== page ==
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Reexplaining a Broken Tax Pledge

By Marshall Ingwerson / August 20, 1992



HOUSTON

THE Bush campaign team is out in force here to reexplain 1990 - the year of the broken tax pledge.

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The president tried to do the right thing to solve the deficit problem, the argument runs, but Democrats failed to deliver as promised.

If the economy were more robust, said senior campaign adviser Charles Black, people would be complimenting the president "for having had the courage to break the tax pledge and get the deficit down.... But it didn't work out that way."

Mr. Black spoke at a Monitor breakfast for reporters this week. Treasury Secretary Nicholas Brady joined the defense of the deal as well. "If you think the deficit is big now, how would you like it to be $500 billion bigger?" asked Mr. Brady, saying the agreement cut that amount from the projected deficits over five years.

But make no mistake, President Bush would not do it again.

The Democratic leadership that struck the deal with Bush did not deliver on its end, Brady said. When the deal actually emerged from the "congressional meat grinder," it had "less spending cuts and more taxes. And that's obviously a mistake."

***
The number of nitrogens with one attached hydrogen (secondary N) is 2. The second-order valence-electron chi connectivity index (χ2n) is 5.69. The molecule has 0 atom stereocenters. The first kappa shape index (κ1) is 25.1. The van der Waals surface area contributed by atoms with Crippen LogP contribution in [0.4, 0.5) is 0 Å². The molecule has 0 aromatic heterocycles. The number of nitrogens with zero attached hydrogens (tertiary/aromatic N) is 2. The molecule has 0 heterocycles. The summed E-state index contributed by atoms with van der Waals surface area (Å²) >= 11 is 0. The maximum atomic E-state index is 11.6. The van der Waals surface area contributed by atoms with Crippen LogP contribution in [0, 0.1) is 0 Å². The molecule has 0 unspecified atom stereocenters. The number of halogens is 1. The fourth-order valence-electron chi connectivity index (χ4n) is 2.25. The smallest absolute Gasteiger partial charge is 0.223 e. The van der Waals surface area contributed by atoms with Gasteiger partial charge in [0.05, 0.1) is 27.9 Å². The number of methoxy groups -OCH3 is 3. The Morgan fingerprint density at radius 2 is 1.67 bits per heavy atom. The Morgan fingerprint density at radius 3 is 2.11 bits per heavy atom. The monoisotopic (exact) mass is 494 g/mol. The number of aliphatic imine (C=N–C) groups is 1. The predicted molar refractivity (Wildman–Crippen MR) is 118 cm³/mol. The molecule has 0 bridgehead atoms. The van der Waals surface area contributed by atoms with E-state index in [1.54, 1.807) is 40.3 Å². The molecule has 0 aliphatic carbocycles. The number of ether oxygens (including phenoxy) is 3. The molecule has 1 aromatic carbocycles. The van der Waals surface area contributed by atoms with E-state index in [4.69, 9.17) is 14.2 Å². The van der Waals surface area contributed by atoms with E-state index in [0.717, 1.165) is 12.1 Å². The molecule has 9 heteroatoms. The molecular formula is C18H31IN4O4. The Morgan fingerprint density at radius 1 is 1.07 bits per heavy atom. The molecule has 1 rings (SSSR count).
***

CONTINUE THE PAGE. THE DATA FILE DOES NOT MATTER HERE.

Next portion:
Both Black and Brady challenge the integrity of the Democrats surrounding the deal.

Why did the White House go along and sign the deal anyway?

The Gulf war, said Brady. By that time, Iraq had overrun Kuwait, and the United States was leading a diplomatic confrontation, with war on the horizon. The White House needed as much concord with Congress as possible so that budget politics did not ensnare support for the UN resolutions against Iraq.

The Democrats today are using a horse-trader tactic common in business, he said: talking down the merchandise to get it cheaper. The merchandise is the economy, and the Democrats want to run it. "They've talked down our workers. They've talked down our industry. They've talked down our ability to compete," he said, "because they want to steal our future."

The truth, he said, is that American exports are growing faster than those of either Japan or Germany and American industry is in a strong competitive position.